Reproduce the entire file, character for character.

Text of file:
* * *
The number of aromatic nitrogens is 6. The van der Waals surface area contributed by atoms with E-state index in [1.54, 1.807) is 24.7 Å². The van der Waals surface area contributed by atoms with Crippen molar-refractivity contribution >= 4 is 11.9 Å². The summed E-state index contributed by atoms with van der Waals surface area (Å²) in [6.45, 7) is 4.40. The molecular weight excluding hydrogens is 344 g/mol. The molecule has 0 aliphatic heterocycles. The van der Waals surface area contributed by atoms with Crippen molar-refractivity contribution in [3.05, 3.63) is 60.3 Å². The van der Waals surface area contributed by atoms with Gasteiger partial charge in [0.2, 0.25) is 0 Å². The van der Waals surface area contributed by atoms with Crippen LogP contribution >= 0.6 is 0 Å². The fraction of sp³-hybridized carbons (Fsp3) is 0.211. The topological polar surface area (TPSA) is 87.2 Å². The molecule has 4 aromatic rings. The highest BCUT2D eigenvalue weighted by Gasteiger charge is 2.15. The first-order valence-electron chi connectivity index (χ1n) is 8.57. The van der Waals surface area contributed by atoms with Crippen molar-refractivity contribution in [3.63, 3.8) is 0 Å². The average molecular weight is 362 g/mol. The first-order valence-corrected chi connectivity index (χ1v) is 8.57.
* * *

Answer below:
The number of aromatic nitrogens is 6. The van der Waals surface area contributed by atoms with E-state index in [1.54, 1.807) is 24.7 Å². The van der Waals surface area contributed by atoms with Crippen molar-refractivity contribution >= 4 is 11.9 Å². The summed E-state index contributed by atoms with van der Waals surface area (Å²) in [6.45, 7) is 4.40. The molecular weight excluding hydrogens is 344 g/mol. The molecule has 0 aliphatic heterocycles. The van der Waals surface area contributed by atoms with Crippen molar-refractivity contribution in [3.05, 3.63) is 60.3 Å². The van der Waals surface area contributed by atoms with Gasteiger partial charge in [0.2, 0.25) is 0 Å². The van der Waals surface area contributed by atoms with Crippen LogP contribution >= 0.6 is 0 Å². The fraction of sp³-hybridized carbons (Fsp3) is 0.211. The topological polar surface area (TPSA) is 87.2 Å². The molecule has 4 aromatic rings. The highest BCUT2D eigenvalue weighted by Gasteiger charge is 2.15. The first-order valence-electron chi connectivity index (χ1n) is 8.57. The van der Waals surface area contributed by atoms with Crippen molar-refractivity contribution in [3.63, 3.8) is 0 Å². The average molecular weight is 362 g/mol. The first-order valence-corrected chi connectivity index (χ1v) is 8.57.